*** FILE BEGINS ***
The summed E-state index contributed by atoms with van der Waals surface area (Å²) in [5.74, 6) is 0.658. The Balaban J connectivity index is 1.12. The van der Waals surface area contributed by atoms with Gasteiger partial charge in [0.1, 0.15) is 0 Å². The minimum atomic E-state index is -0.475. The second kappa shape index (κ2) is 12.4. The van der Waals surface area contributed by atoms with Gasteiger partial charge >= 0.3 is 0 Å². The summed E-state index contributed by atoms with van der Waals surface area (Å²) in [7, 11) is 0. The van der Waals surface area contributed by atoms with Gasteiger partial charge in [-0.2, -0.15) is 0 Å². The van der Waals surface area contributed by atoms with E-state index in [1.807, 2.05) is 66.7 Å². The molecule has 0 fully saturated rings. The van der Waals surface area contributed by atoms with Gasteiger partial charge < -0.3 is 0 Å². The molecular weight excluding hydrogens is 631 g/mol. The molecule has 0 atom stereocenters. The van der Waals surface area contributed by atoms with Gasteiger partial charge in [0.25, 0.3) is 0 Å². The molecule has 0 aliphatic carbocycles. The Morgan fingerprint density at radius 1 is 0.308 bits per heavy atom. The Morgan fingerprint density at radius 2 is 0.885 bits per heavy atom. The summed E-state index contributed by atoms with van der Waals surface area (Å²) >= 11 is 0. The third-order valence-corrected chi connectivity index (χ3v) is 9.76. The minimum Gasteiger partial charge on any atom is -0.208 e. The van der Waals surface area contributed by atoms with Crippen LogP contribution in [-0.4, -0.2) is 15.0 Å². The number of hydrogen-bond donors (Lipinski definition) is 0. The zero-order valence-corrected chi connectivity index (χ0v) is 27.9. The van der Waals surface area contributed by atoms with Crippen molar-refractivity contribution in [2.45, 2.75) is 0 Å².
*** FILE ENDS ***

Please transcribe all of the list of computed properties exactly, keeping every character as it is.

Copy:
The summed E-state index contributed by atoms with van der Waals surface area (Å²) in [5.74, 6) is 0.658. The Balaban J connectivity index is 1.12. The van der Waals surface area contributed by atoms with Gasteiger partial charge in [0.1, 0.15) is 0 Å². The minimum atomic E-state index is -0.475. The second kappa shape index (κ2) is 12.4. The van der Waals surface area contributed by atoms with Gasteiger partial charge >= 0.3 is 0 Å². The summed E-state index contributed by atoms with van der Waals surface area (Å²) in [7, 11) is 0. The van der Waals surface area contributed by atoms with Gasteiger partial charge in [-0.2, -0.15) is 0 Å². The van der Waals surface area contributed by atoms with E-state index in [1.807, 2.05) is 66.7 Å². The molecule has 0 fully saturated rings. The van der Waals surface area contributed by atoms with Gasteiger partial charge < -0.3 is 0 Å². The molecular weight excluding hydrogens is 631 g/mol. The molecule has 0 atom stereocenters. The van der Waals surface area contributed by atoms with Gasteiger partial charge in [0.25, 0.3) is 0 Å². The molecule has 0 aliphatic carbocycles. The Morgan fingerprint density at radius 1 is 0.308 bits per heavy atom. The Morgan fingerprint density at radius 2 is 0.885 bits per heavy atom. The summed E-state index contributed by atoms with van der Waals surface area (Å²) >= 11 is 0. The third-order valence-corrected chi connectivity index (χ3v) is 9.76. The minimum Gasteiger partial charge on any atom is -0.208 e. The van der Waals surface area contributed by atoms with Crippen LogP contribution in [-0.4, -0.2) is 15.0 Å². The number of hydrogen-bond donors (Lipinski definition) is 0. The zero-order valence-corrected chi connectivity index (χ0v) is 27.9. The van der Waals surface area contributed by atoms with Crippen molar-refractivity contribution in [2.45, 2.75) is 0 Å².